by Sarah Mirk
Until a couple weeks ago, the picture on my Bank of America debit card was me glaring at the camera at age 15. Now the card doesn't exist. I've been a customer at Bank of America since I was eight years old but this December I called it quits. I timed how long it took to cancel my account: from walking into the SE Hawthorne Bank of America branch one rainy evening to walking out, cash in hand, only nine minutes passed. Now that's what I call service.
The anger I've felt over the past year about the bank bailout was equally matched with a feeling of helplessness. The whole web of subprime loans, lending rates and bailout politics felt way over my head, especially what I'm actually supposed to do about it as a citizen. I don't own a house, I don't own any stocks, I don't have a direct line to the White House. My only grasp of the American financial system comes from occasional NPR podcasts and the unshakable feeling that people like me are being screwed. What the hell could I do about it?
But here's what I did know: I wanted Bank of America's paws off my money. They made risky investments, took $45 billion in bailout money and a year later, credit is still tight for the people whose tax pennies dug them out of trouble. I want to support financial institutions that make good, transparent loans to local businesses and would-be homeowners.
So the same evening I canceled my BofA account, I packed my entire savings into my bag and (cautiously) walked 20 blocks down Hawthorne to Rivermark Credit Union, a small Portland-based lender whose mission is making safe, stable loans to locals. I get free checking, they cover those irritating ATM fees I get from using other banks' ATMs and hey, they even offer dental insurance for their members who have shitty insurance or none at all. I didn't know banks could be like this. Yeah, their janky Hawthorne ATM works at a glacial pace and their lobby is homely, but I'd rather support them than the swanky big players.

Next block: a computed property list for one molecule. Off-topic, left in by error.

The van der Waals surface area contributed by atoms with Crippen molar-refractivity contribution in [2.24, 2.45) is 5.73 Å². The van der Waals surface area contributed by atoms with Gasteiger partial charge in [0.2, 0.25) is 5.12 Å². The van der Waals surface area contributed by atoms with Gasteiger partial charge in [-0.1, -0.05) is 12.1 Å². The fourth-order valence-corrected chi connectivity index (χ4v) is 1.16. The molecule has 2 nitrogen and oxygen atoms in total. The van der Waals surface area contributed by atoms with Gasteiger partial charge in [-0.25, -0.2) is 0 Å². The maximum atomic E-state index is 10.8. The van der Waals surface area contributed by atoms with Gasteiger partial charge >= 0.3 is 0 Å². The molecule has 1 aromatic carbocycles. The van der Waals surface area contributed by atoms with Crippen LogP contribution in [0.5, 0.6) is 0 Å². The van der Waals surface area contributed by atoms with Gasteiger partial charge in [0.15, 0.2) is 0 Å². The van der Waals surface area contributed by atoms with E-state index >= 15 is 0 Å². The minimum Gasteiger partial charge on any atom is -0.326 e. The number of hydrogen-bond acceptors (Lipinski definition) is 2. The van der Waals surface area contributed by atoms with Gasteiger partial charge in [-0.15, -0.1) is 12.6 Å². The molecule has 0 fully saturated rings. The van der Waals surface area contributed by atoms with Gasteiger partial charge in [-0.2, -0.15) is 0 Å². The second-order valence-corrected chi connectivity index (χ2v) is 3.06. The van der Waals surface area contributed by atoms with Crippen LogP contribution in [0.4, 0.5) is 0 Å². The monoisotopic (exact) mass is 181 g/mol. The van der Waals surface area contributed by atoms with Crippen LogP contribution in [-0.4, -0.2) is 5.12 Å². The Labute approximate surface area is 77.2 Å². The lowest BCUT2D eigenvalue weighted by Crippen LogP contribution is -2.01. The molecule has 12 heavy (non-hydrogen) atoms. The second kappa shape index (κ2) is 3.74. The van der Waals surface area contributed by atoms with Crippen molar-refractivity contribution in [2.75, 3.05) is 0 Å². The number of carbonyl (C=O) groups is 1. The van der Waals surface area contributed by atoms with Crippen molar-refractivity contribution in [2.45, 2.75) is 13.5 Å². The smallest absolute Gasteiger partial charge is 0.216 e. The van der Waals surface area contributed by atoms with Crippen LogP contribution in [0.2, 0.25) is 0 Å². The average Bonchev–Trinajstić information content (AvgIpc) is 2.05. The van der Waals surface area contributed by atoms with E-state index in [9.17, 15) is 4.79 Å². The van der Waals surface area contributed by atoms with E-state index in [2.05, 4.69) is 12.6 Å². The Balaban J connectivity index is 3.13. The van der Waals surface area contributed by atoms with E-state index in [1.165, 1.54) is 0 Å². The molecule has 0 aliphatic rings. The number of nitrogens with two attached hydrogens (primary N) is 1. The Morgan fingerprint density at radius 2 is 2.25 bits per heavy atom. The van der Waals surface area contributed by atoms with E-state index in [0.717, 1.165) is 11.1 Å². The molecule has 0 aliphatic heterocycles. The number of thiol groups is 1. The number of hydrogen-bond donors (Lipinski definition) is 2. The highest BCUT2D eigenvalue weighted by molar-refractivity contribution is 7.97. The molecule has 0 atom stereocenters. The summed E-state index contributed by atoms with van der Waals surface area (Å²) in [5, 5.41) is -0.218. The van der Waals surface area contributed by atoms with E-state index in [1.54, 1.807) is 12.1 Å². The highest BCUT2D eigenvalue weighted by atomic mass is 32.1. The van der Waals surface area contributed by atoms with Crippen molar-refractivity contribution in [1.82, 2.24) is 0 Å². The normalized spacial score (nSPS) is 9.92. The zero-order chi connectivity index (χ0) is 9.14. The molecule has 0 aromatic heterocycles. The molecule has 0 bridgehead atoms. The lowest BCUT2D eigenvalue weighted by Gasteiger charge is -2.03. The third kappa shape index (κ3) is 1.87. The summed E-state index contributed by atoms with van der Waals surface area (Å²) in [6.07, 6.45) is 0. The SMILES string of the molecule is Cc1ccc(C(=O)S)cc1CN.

Though I acted on my own frustration, it turns out I'm actually part of a movement. Last week Huffington Post ran piece called "Move Your Money", which details why Americans should switch their money from bailout banks to small, local lenders. "Our money has been used to make the system worse—what if we used it to make the system better?" asks the HuffPo piece. Agreed. My money is a drop in the bucket of the American financial system but, hey, it's my drop.